Blog Review: Summer Social Webshop (Part Two) - Q&A with Tamara Peyton, Owen Livermore and Jennifer Kayahara
Posted by GRAND NCE, September 20, 2011

Six GRAND doctoral students representing universities across the country were selected to attend the Summer Social Webshop, a 4-day interdisciplinary workshop hosted by the University of Maryland, College Park.  Webshop participants had the opportunity to engage with leaders from a wide range of disciplines, exploring a variety of topics including Internet and Society, Social Media, Collective Action, and Policy, privacy, identity. Factor in a hurricane and the largest East Coast earthquake in more than 60 years, and you have an extraordinary event! 

Part Two:

Tamara Peyton, York University 
Owen Livermore , University of Western Ontario
Jennifer Kayahara, University of Toronto

 Describe one highlight of your experience at the Summer Social Webshop.

Tamara One of the more illuminating experiences at the workshop was the overview of social network analysis and data visualization. I haven't done formal SNA yet, so this overview was extremely valuable to me.  

Owen The highlight of the 2011 Webshop for me would have to be the moment I realized that visualizing complex sets of relationships in a data set using NodeXL was actually very much within my ability. 

Jennifer There were two main highlights of Webshop for me. The first was Jen Golbeck’s talk on her analysis of politics and Twitter, which included some interesting discussion of creative methods and data mining, as well as some preliminary analysis of the last federal election in Canada, which was a bit exciting because it’s something I’ve rarely seen.

The second highlight was the second night of student discussion, when I had the opportunity to speak to a small group of graduate students who share my interest in digital inequality. We had a great exchange of ideas and resources during that talk, and arranged to set up a Mendeley group for future sharing of material.


Q … And one challenge.

Tamara I found the focus on US politics, grants and governance challenging, as the system in the US is so very different from Canada. At times, much of the information seemed less relevant to my work as a result. 

Owen I think in future iterations of the Webshop, more opportunities for students to get together in small groups to work around a certain theme (such as methodological issues) would be very productive, and a great way for attendees to become acquainted with each other's research.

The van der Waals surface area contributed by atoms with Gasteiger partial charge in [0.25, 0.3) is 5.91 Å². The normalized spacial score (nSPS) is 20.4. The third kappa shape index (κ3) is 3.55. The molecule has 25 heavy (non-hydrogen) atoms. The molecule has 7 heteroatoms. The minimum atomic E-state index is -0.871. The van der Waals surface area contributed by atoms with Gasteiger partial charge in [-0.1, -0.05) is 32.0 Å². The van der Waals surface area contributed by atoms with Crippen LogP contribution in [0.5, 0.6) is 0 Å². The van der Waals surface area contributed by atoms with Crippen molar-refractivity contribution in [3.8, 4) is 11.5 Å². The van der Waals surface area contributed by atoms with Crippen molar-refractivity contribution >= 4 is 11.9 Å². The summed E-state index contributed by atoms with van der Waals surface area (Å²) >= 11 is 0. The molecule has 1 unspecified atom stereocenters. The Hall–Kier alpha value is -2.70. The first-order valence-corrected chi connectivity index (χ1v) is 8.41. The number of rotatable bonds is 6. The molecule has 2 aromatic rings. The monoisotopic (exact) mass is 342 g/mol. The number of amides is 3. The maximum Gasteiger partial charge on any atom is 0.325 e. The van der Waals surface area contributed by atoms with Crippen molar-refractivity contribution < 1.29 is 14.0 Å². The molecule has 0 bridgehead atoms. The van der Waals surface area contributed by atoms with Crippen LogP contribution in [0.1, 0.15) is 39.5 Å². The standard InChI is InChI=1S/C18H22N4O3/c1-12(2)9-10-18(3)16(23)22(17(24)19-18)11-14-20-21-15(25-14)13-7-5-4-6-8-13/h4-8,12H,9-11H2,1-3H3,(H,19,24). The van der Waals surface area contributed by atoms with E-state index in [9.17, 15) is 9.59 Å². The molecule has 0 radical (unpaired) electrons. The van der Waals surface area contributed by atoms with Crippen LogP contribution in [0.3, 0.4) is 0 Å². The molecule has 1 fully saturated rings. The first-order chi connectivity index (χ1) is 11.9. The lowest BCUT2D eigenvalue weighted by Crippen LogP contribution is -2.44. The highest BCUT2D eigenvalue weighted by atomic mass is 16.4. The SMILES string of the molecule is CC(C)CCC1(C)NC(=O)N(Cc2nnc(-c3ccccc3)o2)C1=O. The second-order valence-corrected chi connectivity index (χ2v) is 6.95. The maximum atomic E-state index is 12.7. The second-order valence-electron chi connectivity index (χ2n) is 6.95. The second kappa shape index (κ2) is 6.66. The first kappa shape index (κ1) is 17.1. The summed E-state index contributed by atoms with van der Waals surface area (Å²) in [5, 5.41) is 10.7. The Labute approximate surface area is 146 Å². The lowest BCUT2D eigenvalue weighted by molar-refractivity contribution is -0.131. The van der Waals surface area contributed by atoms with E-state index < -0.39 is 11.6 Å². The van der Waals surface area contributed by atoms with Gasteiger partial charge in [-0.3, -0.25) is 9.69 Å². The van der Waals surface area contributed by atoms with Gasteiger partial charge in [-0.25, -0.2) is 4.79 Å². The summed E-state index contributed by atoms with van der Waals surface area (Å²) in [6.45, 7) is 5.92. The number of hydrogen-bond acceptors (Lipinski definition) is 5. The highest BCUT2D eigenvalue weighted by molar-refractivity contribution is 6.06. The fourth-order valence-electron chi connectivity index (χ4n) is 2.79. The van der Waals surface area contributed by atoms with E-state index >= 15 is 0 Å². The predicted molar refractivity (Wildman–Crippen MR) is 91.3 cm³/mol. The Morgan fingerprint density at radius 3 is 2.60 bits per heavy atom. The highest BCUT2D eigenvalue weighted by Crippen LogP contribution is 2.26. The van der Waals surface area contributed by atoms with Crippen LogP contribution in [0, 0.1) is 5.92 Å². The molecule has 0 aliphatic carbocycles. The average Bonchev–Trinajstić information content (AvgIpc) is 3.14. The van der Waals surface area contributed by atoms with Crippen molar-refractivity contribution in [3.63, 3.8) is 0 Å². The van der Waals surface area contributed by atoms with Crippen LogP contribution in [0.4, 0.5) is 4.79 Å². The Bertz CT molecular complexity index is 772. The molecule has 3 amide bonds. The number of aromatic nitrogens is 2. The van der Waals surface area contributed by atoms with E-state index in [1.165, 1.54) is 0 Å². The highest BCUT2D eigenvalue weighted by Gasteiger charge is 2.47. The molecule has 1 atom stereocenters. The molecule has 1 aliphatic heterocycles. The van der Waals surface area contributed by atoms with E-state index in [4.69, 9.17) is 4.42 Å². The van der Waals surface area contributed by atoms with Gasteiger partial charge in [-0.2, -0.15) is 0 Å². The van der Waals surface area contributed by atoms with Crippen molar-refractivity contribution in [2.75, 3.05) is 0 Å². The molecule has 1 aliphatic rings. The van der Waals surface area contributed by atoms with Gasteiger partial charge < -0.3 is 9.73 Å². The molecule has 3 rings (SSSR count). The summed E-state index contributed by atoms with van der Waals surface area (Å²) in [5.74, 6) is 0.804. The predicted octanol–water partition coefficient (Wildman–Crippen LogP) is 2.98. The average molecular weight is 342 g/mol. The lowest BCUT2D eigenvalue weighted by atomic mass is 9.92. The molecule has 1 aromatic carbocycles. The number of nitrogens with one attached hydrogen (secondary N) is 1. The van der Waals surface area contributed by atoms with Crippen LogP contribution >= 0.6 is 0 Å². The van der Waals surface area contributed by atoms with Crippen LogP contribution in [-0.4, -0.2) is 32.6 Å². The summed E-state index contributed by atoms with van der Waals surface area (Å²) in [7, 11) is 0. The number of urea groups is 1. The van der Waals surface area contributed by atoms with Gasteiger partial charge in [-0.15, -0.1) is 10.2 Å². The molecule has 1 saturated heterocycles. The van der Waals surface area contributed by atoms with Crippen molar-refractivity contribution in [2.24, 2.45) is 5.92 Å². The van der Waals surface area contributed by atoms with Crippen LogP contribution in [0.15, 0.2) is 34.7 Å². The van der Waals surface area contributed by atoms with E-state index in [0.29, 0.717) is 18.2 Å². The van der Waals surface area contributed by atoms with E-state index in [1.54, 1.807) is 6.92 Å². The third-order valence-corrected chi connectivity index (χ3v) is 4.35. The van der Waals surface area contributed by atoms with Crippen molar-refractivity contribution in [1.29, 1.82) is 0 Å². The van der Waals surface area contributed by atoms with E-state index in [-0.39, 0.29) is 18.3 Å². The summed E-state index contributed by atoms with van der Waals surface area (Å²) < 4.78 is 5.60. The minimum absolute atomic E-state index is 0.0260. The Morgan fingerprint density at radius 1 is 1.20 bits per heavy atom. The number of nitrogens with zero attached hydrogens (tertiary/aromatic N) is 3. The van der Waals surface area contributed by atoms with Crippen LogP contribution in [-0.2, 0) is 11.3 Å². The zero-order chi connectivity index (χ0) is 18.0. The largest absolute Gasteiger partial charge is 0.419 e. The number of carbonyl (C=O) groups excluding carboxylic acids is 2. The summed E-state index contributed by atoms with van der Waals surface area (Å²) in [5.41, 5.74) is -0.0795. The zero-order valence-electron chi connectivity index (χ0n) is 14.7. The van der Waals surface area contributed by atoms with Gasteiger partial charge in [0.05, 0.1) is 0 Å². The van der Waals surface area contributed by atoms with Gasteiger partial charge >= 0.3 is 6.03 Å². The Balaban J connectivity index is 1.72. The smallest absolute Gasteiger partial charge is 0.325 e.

Jennifer I don’t know if I’d call any aspect of Webshop challenging, exactly. It was certainly intense in the time required and the quantity of material we received, and of course, different sections were of greater and lesser interest given the focus of my research, but those are both inevitable and expected parts of such workshops.

The Webshop was an intense, interesting, and unique experience that provided us with exposure to fantastic speakers, smart students, and a lot of excitement over social media.

-Jennifer Kayahara, Webshop participant 

Q How will this experience improve your research?

Tamara It has shown me how I can leverage the power of social network analysis to better understand the motivations behind gamer behaviour.  

Owen I was very pleased to connect with such a diverse and knowledgeable group of social media researchers, while at the same time discovering new avenues and research methods for my own research plans.

Jennifer The biggest benefit of Webshop for me was the opportunity to connect with other researchers in my field and to hear about their work. Research is very independent, and it’s exciting and invigorating to have the chance to share ideas and work with other people in the same field.

Would you like to give kudos to a presenter or fellow researcher?

Tamara I really enjoyed Noshir Contractor's approach to creating and nurturing an online community, but my favourite presentation took place on the first day with Eszter Hargittai. Her approach to methodological rigour in mixed-methods cross-discipline research was fascinating, useful and a strong call to action that I intend to answer in my future work. 

Owen  I really enjoyed Noshir Contractor's talk regarding large social networks and the multi-theoretical multilevel model he proposes to help understand large scale social interaction online.

Jennifer As noted above, I found Jen Golbeck’s work very helpful. The presentation by Ed Chi of Google also provided some interesting insights into the inner workings of Google.

Among fellow attendees, Katy Pierce and Jen Schradie were both interesting and fantastically helpful in in the digital inequality discussion.

How about that earthquake?!

Tamara No kidding! I had gone to lunch with a fellow participant and we were heading back into the building from the enormous parking lot when it hit. The rows of parked cars started to shimmy, then shake as the ground heaved. It looked like an enormous wave or a kind of dance. Very surreal!

Owen Although the earthquake momentarily disrupted the proceedings, it actually served as a great example of social media usage, and became a focal point for the Webshop participants.

Jennifer The earthquake was an interesting experience! It was over too fast to be frightening, so I really would classify it as interesting. And, of course, very unexpected.

Summer Social Webshop (Part One): Zack Hayat, University of Toronto; Mo Guang Ying , University of Toronto; Alex Garnett, University of British Columbia 

Return to Summer Social Webshop 2011